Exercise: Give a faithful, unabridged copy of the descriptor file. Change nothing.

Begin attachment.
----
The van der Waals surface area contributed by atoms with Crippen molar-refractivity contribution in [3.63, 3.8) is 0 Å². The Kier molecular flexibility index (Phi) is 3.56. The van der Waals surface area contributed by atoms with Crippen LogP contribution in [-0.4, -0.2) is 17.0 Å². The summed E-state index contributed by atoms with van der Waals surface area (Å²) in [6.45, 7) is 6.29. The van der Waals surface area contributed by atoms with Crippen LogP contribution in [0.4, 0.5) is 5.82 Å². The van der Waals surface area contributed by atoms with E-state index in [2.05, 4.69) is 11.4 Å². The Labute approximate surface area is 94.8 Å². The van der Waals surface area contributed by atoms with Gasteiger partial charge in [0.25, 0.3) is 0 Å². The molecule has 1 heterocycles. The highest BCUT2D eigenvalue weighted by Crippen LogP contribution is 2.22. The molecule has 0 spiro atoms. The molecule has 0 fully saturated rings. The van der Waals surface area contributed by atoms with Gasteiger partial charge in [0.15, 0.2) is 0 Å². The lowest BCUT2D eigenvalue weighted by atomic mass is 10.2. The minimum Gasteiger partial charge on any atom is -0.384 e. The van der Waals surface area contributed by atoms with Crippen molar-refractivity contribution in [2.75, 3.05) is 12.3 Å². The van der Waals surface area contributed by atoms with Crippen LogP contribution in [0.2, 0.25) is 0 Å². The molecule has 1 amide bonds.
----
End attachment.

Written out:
The van der Waals surface area contributed by atoms with Crippen molar-refractivity contribution in [3.63, 3.8) is 0 Å². The Kier molecular flexibility index (Phi) is 3.56. The van der Waals surface area contributed by atoms with Crippen LogP contribution in [-0.4, -0.2) is 17.0 Å². The summed E-state index contributed by atoms with van der Waals surface area (Å²) in [6.45, 7) is 6.29. The van der Waals surface area contributed by atoms with Crippen LogP contribution in [0.4, 0.5) is 5.82 Å². The van der Waals surface area contributed by atoms with E-state index in [2.05, 4.69) is 11.4 Å². The Labute approximate surface area is 94.8 Å². The van der Waals surface area contributed by atoms with Gasteiger partial charge in [0.25, 0.3) is 0 Å². The molecule has 1 heterocycles. The highest BCUT2D eigenvalue weighted by Crippen LogP contribution is 2.22. The molecule has 0 spiro atoms. The molecule has 0 fully saturated rings. The van der Waals surface area contributed by atoms with Gasteiger partial charge in [0.15, 0.2) is 0 Å². The lowest BCUT2D eigenvalue weighted by atomic mass is 10.2. The minimum Gasteiger partial charge on any atom is -0.384 e. The van der Waals surface area contributed by atoms with Crippen molar-refractivity contribution in [2.75, 3.05) is 12.3 Å². The van der Waals surface area contributed by atoms with Crippen LogP contribution in [0.2, 0.25) is 0 Å². The molecule has 1 amide bonds.